Why is it taking a long time to perform a point-in-time recovery of my Amazon RDS for MySQL instance?
Last updated: 2021-10-14
I've initiated a point-in-time recovery (PITR) in Amazon Relational Database Service (Amazon RDS) for MySQL, and it's taking longer than expected. Why is this happening?
Point-in-time recovery (PITR) is the process of restoring a database to the state that it was in at a specified date and time. When you initiate a PITR, the most recent backup (either automated or manual) is restored. The transactional logs are then applied to roll the Amazon RDS database forward to the PITR time.
Best practices for avoiding a long point-in-time recovery
To avoid a long point-in-time recovery, follow these best practices:
- Create a disaster recovery strategy.
- Use smaller transactions and run the COMMIT command more frequently.
- To run a large transaction, take a snapshot before and after the large transactions. However, transactions that are larger than the max_allowed_packet parameter cause PITR to fail.
- Minimize snapshot restore times. Snapshot restores are initiated as part of the point-in-time recovery process. A longer snapshot restore can contribute to a longer point-in-time recovery session. For more information, see Why is it taking so long to restore a snapshot of my Amazon RDS for MySQL DB instance?
- A log apply process can take more time depending on the number of logs to be applied. To reduce the number of logs to be applied, consider taking a manual snapshot in-between the automated backups. As point-in-time recovery automatically selects automatic or manual snapshots created near the PITR time, having intermediate manual snapshots can reduce the number of logs to be applied. If you're dealing with a large volume of changes, take a manual snapshot every 3-4 hours.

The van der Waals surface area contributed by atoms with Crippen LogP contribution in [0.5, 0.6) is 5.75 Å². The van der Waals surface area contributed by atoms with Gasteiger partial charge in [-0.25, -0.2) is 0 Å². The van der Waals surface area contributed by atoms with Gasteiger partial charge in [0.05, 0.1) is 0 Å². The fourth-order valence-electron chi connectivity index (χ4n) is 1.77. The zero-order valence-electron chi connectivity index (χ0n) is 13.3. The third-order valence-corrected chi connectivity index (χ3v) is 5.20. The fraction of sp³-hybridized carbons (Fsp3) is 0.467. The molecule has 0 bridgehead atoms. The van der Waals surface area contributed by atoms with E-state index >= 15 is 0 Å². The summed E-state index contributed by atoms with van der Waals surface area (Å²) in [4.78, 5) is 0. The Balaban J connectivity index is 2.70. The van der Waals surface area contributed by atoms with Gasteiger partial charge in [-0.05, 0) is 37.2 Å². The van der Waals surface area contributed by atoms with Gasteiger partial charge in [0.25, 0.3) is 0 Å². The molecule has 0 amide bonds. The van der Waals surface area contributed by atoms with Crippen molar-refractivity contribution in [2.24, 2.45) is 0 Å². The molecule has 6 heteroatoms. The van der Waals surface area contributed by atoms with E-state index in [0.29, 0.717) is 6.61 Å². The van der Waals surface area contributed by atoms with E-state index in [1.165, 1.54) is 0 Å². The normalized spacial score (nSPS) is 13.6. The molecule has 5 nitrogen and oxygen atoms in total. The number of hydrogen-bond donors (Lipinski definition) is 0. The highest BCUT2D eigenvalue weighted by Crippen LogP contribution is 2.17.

- If you replay any large transactions, a low wait_timeout value can break point-in-time restore processes in Amazon RDS for MySQL. For example, breaks occur if you're performing a large row-based bulk update, insert, or delete and the replay takes longer than wait_timeout. To prevent any disruptions in the PITR process, set the wait_timeout value to "600" (10 minutes) or more. For more information, see the wait_timeout section in Best practices for configuring parameters for Amazon RDS for MySQL.
- When row-based binary logging is used, consider setting the binlog_row_image parameter value to "MINIMAL" instead of "FULL". This updated value will reduce the size of the binary logs, minimizing binlog recovery time.
- Unless you need a specific binlog format, consider using the MIXED logging format. With mixed logging, statement-based logging is used by default, but the logging mode switches automatically to row-based as needed. This switching can help reduce binlog sizes. For more information about MIXED logging, see Binary logging formats on the MySQL website.
Point-in-time recovery failures
The following scenarios will cause point-in-time recovery to fail:
- DB instances that are in a "storage full" state.
- Using MyISAM tables in MySQL. MyISAM storage engines do not support reliable crash recovery processes. The MyISAM tables prevent the point-in-time recovery process from working properly.
- Using temporary tables, distributed transactions, and in-memory tables.